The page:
By Derbyshire Record Office
Buxton Museum and Art Gallery
Now, let's travel back in time
It was the 1860s and Buxton was expanding fast. The railway had just arrived and during the summer season, 1000s of people visited the town to take the waters. They soaked their aching joints in its thermal baths and drank the mineral water from St Ann’s Well.
Watercolour of the Crescent, Buxton (1850) by William CowenDerbyshire Record Office
In want of rainy day diversion...
They wanted entertainment. Although the Duke of Devonshire's band played twice a day, Buxton was lacking in things to do, especially during wet weather. The band cost the Duke a lot of money, he hoped the town would one day be able to pay for the musicians itself.
Buxton from Pooles Cavern (1868-02-01) by Rock and Co, LondonDerbyshire Record Office
A gift to Buxton
"What is needed is a large building, where music, exercise and social converse can be easily enjoyed"- so proclaimed J. C Bates, one of the founders of the Buxton Improvements Company. In 1870, the Duke gave 15 acres of the Old Hall Hotel’s gardens to the town.
Exh Bait (London) 1852 Or (Crystal Palace Only - After Great Exhibition)LIFE Photo Collection
The Buxton Improvements Company employed Edward Milner to design the buildings and gardens. He was a well-regarded landscape gardener who had recently assisted Joseph Paxton on the Crystal Palace project.
The opening of the new Gardens & Pavilion at Buxton (1871-08-12) by Buxton AdvertiserDerbyshire Record Office
In less than a year, the project was complete. The Duke of Devonshire officially opened the Gardens on 10th August 1871. He hoped it would generate enough income to pay for the band.
The Lake in the Buxton Gardens (1870/1880) by Newman & Co. and J. C BatesDerbyshire Record Office
The Pavilion contained a central hall flanked on both sides by conservatories. It was built from cast-iron, lit by gas lights and heated with hot water pipes. Buxton finally had a comfortable place to listen to the band and promenade under cover.
Finally, a bandstand
When the sun shone, visitors could listen to the band outdoors. They now had their own bandstand!
Promenading for health and leisure
It had 12 acres of pleasure grounds to explore. 5 bridges were built, 2 miles of paths laid out, 2 cascades created on the river Wye and 5000 trees and shrubs were planted.
Sheltering from a shower (1879) by William Giles BaxterDerbyshire Record Office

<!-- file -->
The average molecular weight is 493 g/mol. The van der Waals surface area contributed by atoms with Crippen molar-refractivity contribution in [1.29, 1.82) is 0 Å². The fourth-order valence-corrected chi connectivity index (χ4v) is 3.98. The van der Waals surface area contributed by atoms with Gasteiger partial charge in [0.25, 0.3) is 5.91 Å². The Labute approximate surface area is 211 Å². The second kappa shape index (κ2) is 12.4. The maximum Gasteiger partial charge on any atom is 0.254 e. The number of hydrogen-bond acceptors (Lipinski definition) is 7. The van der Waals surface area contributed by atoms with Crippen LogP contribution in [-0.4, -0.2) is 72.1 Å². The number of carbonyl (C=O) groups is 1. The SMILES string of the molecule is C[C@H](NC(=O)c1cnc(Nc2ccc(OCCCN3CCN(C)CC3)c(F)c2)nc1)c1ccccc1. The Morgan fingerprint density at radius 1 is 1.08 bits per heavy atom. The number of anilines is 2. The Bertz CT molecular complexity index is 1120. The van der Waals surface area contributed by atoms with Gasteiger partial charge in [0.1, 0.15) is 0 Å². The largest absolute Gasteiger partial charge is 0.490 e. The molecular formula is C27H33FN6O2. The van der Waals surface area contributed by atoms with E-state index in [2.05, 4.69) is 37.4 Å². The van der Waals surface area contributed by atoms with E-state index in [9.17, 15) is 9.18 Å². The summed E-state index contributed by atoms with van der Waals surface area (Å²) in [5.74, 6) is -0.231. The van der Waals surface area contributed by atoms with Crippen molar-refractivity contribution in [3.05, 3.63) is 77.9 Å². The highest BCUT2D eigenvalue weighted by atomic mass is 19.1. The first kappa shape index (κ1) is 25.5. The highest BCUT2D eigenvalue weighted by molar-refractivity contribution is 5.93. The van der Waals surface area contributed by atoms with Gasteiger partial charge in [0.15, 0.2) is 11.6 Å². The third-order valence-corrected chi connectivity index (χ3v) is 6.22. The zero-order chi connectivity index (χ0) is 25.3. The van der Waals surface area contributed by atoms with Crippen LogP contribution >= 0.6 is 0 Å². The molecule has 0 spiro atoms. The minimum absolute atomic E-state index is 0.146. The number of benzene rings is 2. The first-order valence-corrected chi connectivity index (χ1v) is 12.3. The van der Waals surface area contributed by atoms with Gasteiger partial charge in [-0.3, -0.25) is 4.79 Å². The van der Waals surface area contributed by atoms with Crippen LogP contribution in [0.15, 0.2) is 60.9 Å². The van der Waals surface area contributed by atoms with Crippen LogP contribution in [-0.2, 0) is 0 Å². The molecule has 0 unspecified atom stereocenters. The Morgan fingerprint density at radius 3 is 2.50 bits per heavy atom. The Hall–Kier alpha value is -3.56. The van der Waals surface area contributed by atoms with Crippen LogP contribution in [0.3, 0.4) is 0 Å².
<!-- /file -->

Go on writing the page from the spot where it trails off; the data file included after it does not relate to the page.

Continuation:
Sheltering from a shower
The project was a success. Within three years it became necessary to extend the buildings.
The Concert Hall and Pavilion in the Buxton Gardens (1876) by Newman & Co., 69 Southwalk Bridge Road, LondonDerbyshire Record Office
The Concert Hall, opened on 30th August 1876
The Concert Hall, now known as the Octagon, was designed by Robert Ripon Duke. It was built on the site of the Dutch Gardens.
Detail from a hand coloured map of Buxton (1898) by UnknownDerbyshire Record Office
The gardens were also extended and improved.
The skating rink opened in 1876. In summer, it was used for roller skating and in the winter for curling. The boating lake was designed so the water level could be lowered to around 40cm. This made it safe for ice skating.
The Lake, Buxton Gardens (c. 1910) by unknownDerbyshire Record Office
Summer fun in the Gardens
Ice skating on the boating lake in Pavilion Gardens, Buxton (1900) by R. F. HunterDerbyshire Record Office
Winter fun in the Gardens
Pavilion Orchestra (1897) by unknownDerbyshire Record Office
To raise income, the band played… and played…
Two hours in the morning and two hours in the evening, plus often a third recital in the afternoon. However, the admission charge priced out most locals. Many were in uproar over the loss of their free riverside walks.
The entry charge wasn't abolished until the 1960s
The Oriental Tea Kiosk in Pavilion Gardens, Buxton (1914) by unknownDerbyshire Record Office
And picnics where banned!
In 1899 the Oriental Tea Kiosk was built. It initially served afternoon teas in the continental manner. It lasted less than a century, being dismantled in 1977 before it fell into the river.
The reverse of this postcard, dated 1914, talks of the of arrival of soldiers.
Soldiers in the Pavilion Gardens, Buxton (1915-07) by unknownDerbyshire Record Office
World War One - the soldiers arrive
Over 10,000 soldiers were billeted to the town, with troops staying in all the large hotels and camping on Fairfield Common. The Royal Engineers were granted the use of Pavilion Gardens. They practiced building bridges and pontoons and used the buildings for lectures and drills.
Pavilion Gardens, Buxton (1936) by J. R. BoardDerbyshire Record Office
With the war over, Buxton was on the up
Buxton was once again booming and thousands of visitors were arriving to take the waters. The Pavilion hosted dances, concerts, comedy nights and conferences. In the Gardens, there were croquet and tennis tournaments, roller skating and boating.
And the Gardens paid for themselves and the band, and even the shareholders!
Much of the Victorian gardens are still recognisable today. You can go boating on the lake, visit the Pavilion for refreshments and attend events in the Octagon.
The gardens have expanded further and now contain sculptures, playgrounds and a minatare railway.
Buxton Museum and Art Gallery